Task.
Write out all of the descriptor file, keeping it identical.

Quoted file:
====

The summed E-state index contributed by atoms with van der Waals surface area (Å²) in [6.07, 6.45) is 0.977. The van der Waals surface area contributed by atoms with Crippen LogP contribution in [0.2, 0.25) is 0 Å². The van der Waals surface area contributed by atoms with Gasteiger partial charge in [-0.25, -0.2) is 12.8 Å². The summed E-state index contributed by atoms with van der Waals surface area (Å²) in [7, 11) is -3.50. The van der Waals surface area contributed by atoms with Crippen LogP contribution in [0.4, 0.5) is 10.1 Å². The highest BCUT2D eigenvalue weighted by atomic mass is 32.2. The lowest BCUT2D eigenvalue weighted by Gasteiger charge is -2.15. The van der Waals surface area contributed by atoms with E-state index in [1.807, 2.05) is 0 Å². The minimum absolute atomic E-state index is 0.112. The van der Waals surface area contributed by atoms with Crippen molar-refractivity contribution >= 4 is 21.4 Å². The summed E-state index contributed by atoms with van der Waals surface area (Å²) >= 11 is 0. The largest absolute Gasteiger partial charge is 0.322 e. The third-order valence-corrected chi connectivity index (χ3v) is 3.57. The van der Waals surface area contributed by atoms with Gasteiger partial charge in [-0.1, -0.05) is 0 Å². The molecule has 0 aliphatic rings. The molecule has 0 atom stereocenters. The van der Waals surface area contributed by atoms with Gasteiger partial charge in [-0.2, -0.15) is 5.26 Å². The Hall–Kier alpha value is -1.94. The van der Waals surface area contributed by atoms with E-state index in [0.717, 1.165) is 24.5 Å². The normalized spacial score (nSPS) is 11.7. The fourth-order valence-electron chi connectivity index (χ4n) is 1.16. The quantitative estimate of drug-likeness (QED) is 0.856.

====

The summed E-state index contributed by atoms with van der Waals surface area (Å²) in [6.07, 6.45) is 0.977. The van der Waals surface area contributed by atoms with Crippen LogP contribution in [0.2, 0.25) is 0 Å². The van der Waals surface area contributed by atoms with Gasteiger partial charge in [-0.25, -0.2) is 12.8 Å². The summed E-state index contributed by atoms with van der Waals surface area (Å²) in [7, 11) is -3.50. The van der Waals surface area contributed by atoms with Crippen LogP contribution in [0.4, 0.5) is 10.1 Å². The highest BCUT2D eigenvalue weighted by atomic mass is 32.2. The lowest BCUT2D eigenvalue weighted by Gasteiger charge is -2.15. The van der Waals surface area contributed by atoms with E-state index in [1.807, 2.05) is 0 Å². The minimum absolute atomic E-state index is 0.112. The van der Waals surface area contributed by atoms with Crippen molar-refractivity contribution >= 4 is 21.4 Å². The summed E-state index contributed by atoms with van der Waals surface area (Å²) >= 11 is 0. The largest absolute Gasteiger partial charge is 0.322 e. The third-order valence-corrected chi connectivity index (χ3v) is 3.57. The van der Waals surface area contributed by atoms with Gasteiger partial charge in [-0.1, -0.05) is 0 Å². The molecule has 0 aliphatic rings. The molecule has 0 atom stereocenters. The van der Waals surface area contributed by atoms with Gasteiger partial charge in [-0.2, -0.15) is 5.26 Å². The Hall–Kier alpha value is -1.94. The van der Waals surface area contributed by atoms with E-state index in [0.717, 1.165) is 24.5 Å². The normalized spacial score (nSPS) is 11.7. The fourth-order valence-electron chi connectivity index (χ4n) is 1.16. The quantitative estimate of drug-likeness (QED) is 0.856.